Scores of specially trained dogs have been deployed as lifeguards on Italy's busiest beaches this summer.
The dogs need years of training before they may rescue swimmers
The dogs, mostly of the Newfoundland or Labrador breeds, are trained to jump out of helicopters and boats and swim to the rescue of struggling swimmers.
They are credited with having saved several lives by taking lifebuoys to swimmers and towing them to safety.
Tales of the Newfoundland's legendary aquatic ability prompted Italian officials to train them as lifeguards.
"We always knew that these dogs could be used to fish, rescue people," Ferrucio Pilenga, president of the Italian Dog Rescue School, told the BBC News website.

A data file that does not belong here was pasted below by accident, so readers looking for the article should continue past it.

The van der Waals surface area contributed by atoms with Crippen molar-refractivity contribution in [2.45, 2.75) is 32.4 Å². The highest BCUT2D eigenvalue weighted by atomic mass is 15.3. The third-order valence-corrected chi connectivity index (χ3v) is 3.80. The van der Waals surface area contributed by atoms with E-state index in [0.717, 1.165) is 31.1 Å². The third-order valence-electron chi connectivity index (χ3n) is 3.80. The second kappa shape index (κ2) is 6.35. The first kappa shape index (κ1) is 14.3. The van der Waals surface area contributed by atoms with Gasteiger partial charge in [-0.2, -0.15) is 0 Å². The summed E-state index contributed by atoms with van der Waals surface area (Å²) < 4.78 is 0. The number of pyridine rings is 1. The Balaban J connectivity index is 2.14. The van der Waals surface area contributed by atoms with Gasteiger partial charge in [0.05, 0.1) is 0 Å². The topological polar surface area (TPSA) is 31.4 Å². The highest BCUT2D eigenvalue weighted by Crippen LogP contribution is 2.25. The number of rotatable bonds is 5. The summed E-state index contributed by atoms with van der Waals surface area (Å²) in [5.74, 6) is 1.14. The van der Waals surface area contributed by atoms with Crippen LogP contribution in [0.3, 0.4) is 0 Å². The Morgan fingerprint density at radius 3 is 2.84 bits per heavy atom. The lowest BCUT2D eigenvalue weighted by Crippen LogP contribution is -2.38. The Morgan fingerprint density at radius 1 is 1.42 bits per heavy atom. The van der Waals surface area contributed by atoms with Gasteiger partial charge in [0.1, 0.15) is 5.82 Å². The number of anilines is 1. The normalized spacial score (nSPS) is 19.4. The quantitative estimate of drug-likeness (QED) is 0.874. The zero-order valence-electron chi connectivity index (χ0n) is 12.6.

"We began to try what these people did," he says. "The dogs helped us modify and improve our methods."
"It was a great satisfaction to see that these myths were true," he says.
The dogs are trained at 10 schools around Italy.
Roberto Gasbarri, a president of the Tyrrhenian Dog Rescue said it takes "about three years to train a dog completely".
"A good relationship with the handler is fundamental, especially in the water," he told Italy's Ansa news agency.